Municipal bonds are so down they’re buying again

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Al Drago/Bloomberg


A funny thing happened last week when news broke that inflation had hit a four-decade high. A few strategists have started looking at bonds a little more positively, or at least a little less negatively.

In March, consumer prices were 8.5% above their level a year earlier, while producer prices were up 11.2%. As bad as these numbers are, they essentially confirm what we already knew and suggest that the pace of price increases may be nearing a peak.

But as major stock averages were down for the second week in a row (and the third for Dow industrials), the price decline in the bond market slowed. The yield on the benchmark 10-year Treasury note (which moves inversely to its price) rose 0.095 percentage points to 2.808%, taking the two-week rise to 0.434 points and the rise since the start of the month. the year to 1.312. points.

The sharp rise in bond yields has changed the calculus between equities and fixed income.

Last week, Truist Advisory Services lowered its recommended equity exposure to neutral, its lowest level since 2010, due to the decline in the equity risk premium (the extra return of stocks relative to bonds). The move reflects lower global economic growth, more rigid inflation trends and lingering geopolitical risks, as well as a tightening of Federal Reserve policy, which could mean growth could suffer if inflation is not under control, according to a research note.

While such tactical shifts are important for institutional portfolios looking to mitigate near-term risk, absolute government bond yields remain relatively unattractive, even as the real yield on hedged 10-year Treasury securities remains relatively unattractive. inflation approached zero after being below minus 1% early March.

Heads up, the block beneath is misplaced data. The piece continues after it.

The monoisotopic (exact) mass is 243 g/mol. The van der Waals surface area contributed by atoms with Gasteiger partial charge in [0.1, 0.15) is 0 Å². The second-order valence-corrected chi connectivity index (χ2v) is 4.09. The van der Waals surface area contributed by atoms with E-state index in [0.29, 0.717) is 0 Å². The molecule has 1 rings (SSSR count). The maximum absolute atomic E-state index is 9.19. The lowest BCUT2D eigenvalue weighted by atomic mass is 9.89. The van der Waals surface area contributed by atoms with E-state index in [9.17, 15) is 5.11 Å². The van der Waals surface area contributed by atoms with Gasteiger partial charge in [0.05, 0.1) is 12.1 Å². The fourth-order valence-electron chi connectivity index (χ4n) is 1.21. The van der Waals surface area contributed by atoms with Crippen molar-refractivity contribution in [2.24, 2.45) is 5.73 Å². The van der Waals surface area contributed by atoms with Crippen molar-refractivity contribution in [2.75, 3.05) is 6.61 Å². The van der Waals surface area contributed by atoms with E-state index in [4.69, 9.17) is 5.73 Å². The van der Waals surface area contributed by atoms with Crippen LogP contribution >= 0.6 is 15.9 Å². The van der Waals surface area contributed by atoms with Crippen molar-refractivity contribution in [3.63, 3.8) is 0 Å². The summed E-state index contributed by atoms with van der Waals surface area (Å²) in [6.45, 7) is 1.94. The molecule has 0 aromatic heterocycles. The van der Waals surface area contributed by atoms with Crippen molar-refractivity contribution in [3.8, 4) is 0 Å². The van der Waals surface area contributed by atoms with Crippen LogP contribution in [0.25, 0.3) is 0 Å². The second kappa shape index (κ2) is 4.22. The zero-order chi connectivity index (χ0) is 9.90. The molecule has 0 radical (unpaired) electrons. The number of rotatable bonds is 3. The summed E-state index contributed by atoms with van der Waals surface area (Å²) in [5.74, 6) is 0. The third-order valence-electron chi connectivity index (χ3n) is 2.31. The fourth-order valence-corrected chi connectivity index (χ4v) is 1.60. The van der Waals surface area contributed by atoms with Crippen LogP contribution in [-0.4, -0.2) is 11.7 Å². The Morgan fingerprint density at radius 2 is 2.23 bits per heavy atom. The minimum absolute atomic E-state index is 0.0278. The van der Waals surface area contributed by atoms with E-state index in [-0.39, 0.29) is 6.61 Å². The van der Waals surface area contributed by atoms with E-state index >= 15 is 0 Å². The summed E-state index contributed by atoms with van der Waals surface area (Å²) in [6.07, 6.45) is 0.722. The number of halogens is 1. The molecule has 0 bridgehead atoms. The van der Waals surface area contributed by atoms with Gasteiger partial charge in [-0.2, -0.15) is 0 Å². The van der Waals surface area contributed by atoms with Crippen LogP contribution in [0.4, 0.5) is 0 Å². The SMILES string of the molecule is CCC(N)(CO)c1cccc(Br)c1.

Long-dated, investment-grade municipal bonds are much more attractive, with tax-free yields hitting 4%, the highest since late 2016, according to John R. Mousseau, CEO and head of fixed income at Cumberland Advisors.

The muni market is going through one of its typical feast-and-now-famine episodes, he wrote in a client note. Tax-exempt bond funds saw outflows of $4.8 billion in the week ended April 6, the most since the financial market meltdown in March 2020, according to data from the Investment Company Institute. reported by the bond buyer. Muni fund managers are selling what they can to meet redemptions, overwhelming Wall Street dealers with supply, he adds.

The result is a buyer’s market, with those 4% tax-free returns equaling 6.35% on a taxable security, he writes. Indeed, 20-year-old double-A munis earn about the same as their fully taxable corporate counterparts in the low 4% range.

What Cumberland is trying to buy are bonds issued last year at 2% to 3%, which have suffered a “breathtaking drop in price,” Mousseau adds in an email.

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Bonds initially offered around par can now sell for around 70 to 75 cents on the dollar with a yield to maturity of 4.15% to 4.25% for 30-year paper. This fall in prices is not linked to credit problems, but simply to higher yields, he points out. Of course, there are tax complications with discount munis, but they still yield 0.15% to 0.20% more than new bonds at par, even after taxes.

If you’re looking to add bond ballast to a balanced taxable portfolio, munis might be your best bet.

Write to Randall W. Forsyth at [email protected]

Melissa C. Keyes